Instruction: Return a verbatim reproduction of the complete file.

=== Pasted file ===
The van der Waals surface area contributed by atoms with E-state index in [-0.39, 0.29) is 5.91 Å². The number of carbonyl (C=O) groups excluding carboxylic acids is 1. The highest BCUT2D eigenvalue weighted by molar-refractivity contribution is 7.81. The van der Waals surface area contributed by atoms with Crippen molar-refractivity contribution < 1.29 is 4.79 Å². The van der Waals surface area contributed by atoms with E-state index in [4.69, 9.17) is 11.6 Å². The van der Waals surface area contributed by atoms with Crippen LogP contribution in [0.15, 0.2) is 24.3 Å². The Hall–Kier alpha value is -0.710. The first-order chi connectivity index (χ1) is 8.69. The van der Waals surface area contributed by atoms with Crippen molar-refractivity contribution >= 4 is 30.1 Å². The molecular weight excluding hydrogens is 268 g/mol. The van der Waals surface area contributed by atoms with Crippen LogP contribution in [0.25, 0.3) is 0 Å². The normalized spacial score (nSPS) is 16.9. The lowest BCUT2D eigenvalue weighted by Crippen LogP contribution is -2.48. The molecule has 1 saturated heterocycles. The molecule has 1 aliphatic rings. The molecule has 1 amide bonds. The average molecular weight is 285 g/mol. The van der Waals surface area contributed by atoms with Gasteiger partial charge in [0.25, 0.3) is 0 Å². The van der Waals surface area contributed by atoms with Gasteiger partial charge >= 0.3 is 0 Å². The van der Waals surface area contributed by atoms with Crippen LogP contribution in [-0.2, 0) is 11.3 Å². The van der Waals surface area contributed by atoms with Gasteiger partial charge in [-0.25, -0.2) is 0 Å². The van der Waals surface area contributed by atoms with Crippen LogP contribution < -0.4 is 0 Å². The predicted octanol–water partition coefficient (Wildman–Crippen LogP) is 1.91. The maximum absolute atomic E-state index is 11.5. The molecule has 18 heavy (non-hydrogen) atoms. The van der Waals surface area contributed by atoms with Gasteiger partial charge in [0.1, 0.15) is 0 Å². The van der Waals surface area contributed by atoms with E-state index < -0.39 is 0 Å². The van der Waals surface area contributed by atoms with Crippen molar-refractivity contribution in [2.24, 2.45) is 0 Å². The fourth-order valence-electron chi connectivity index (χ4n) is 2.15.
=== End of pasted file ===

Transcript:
The van der Waals surface area contributed by atoms with E-state index in [-0.39, 0.29) is 5.91 Å². The number of carbonyl (C=O) groups excluding carboxylic acids is 1. The highest BCUT2D eigenvalue weighted by molar-refractivity contribution is 7.81. The van der Waals surface area contributed by atoms with Crippen molar-refractivity contribution < 1.29 is 4.79 Å². The van der Waals surface area contributed by atoms with E-state index in [4.69, 9.17) is 11.6 Å². The van der Waals surface area contributed by atoms with Crippen LogP contribution in [0.15, 0.2) is 24.3 Å². The Hall–Kier alpha value is -0.710. The first-order chi connectivity index (χ1) is 8.69. The van der Waals surface area contributed by atoms with Crippen molar-refractivity contribution >= 4 is 30.1 Å². The molecular weight excluding hydrogens is 268 g/mol. The van der Waals surface area contributed by atoms with Crippen LogP contribution in [0.25, 0.3) is 0 Å². The normalized spacial score (nSPS) is 16.9. The lowest BCUT2D eigenvalue weighted by Crippen LogP contribution is -2.48. The molecule has 1 saturated heterocycles. The molecule has 1 aliphatic rings. The molecule has 1 amide bonds. The average molecular weight is 285 g/mol. The van der Waals surface area contributed by atoms with Gasteiger partial charge in [0.25, 0.3) is 0 Å². The van der Waals surface area contributed by atoms with Gasteiger partial charge >= 0.3 is 0 Å². The van der Waals surface area contributed by atoms with Crippen LogP contribution in [-0.2, 0) is 11.3 Å². The van der Waals surface area contributed by atoms with Gasteiger partial charge in [-0.25, -0.2) is 0 Å². The van der Waals surface area contributed by atoms with Crippen LogP contribution < -0.4 is 0 Å². The predicted octanol–water partition coefficient (Wildman–Crippen LogP) is 1.91. The maximum absolute atomic E-state index is 11.5. The molecule has 18 heavy (non-hydrogen) atoms. The van der Waals surface area contributed by atoms with Gasteiger partial charge in [0.1, 0.15) is 0 Å². The van der Waals surface area contributed by atoms with E-state index < -0.39 is 0 Å². The van der Waals surface area contributed by atoms with Crippen molar-refractivity contribution in [2.24, 2.45) is 0 Å². The fourth-order valence-electron chi connectivity index (χ4n) is 2.15.